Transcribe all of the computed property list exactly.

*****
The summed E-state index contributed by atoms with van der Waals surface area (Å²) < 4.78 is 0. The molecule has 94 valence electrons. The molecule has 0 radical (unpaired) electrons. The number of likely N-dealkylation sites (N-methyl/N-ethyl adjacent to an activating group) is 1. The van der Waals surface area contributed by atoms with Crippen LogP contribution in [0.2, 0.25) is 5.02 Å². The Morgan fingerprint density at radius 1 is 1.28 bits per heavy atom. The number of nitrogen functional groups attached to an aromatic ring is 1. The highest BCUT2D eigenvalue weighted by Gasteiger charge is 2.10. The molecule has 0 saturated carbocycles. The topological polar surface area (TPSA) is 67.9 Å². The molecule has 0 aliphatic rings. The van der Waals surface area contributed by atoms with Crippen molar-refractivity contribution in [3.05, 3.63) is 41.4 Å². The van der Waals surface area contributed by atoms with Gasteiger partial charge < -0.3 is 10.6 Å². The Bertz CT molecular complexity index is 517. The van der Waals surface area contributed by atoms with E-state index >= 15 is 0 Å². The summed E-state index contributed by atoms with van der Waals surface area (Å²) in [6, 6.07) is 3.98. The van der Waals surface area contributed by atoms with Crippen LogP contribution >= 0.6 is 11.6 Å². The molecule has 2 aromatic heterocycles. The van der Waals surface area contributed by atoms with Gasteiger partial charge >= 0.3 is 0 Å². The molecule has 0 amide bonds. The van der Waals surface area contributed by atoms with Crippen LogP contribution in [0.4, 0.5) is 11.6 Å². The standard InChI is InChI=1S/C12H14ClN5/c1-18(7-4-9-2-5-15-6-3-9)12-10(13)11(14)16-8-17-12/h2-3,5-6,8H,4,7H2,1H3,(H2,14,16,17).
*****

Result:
The summed E-state index contributed by atoms with van der Waals surface area (Å²) < 4.78 is 0. The molecule has 94 valence electrons. The molecule has 0 radical (unpaired) electrons. The number of likely N-dealkylation sites (N-methyl/N-ethyl adjacent to an activating group) is 1. The van der Waals surface area contributed by atoms with Crippen LogP contribution in [0.2, 0.25) is 5.02 Å². The Morgan fingerprint density at radius 1 is 1.28 bits per heavy atom. The number of nitrogen functional groups attached to an aromatic ring is 1. The highest BCUT2D eigenvalue weighted by Gasteiger charge is 2.10. The molecule has 0 saturated carbocycles. The topological polar surface area (TPSA) is 67.9 Å². The molecule has 0 aliphatic rings. The van der Waals surface area contributed by atoms with Crippen molar-refractivity contribution in [3.05, 3.63) is 41.4 Å². The van der Waals surface area contributed by atoms with Gasteiger partial charge < -0.3 is 10.6 Å². The Bertz CT molecular complexity index is 517. The van der Waals surface area contributed by atoms with E-state index >= 15 is 0 Å². The summed E-state index contributed by atoms with van der Waals surface area (Å²) in [6, 6.07) is 3.98. The van der Waals surface area contributed by atoms with Crippen LogP contribution >= 0.6 is 11.6 Å². The molecule has 2 aromatic heterocycles. The van der Waals surface area contributed by atoms with Gasteiger partial charge >= 0.3 is 0 Å². The molecule has 0 amide bonds. The van der Waals surface area contributed by atoms with Crippen LogP contribution in [0.4, 0.5) is 11.6 Å². The standard InChI is InChI=1S/C12H14ClN5/c1-18(7-4-9-2-5-15-6-3-9)12-10(13)11(14)16-8-17-12/h2-3,5-6,8H,4,7H2,1H3,(H2,14,16,17).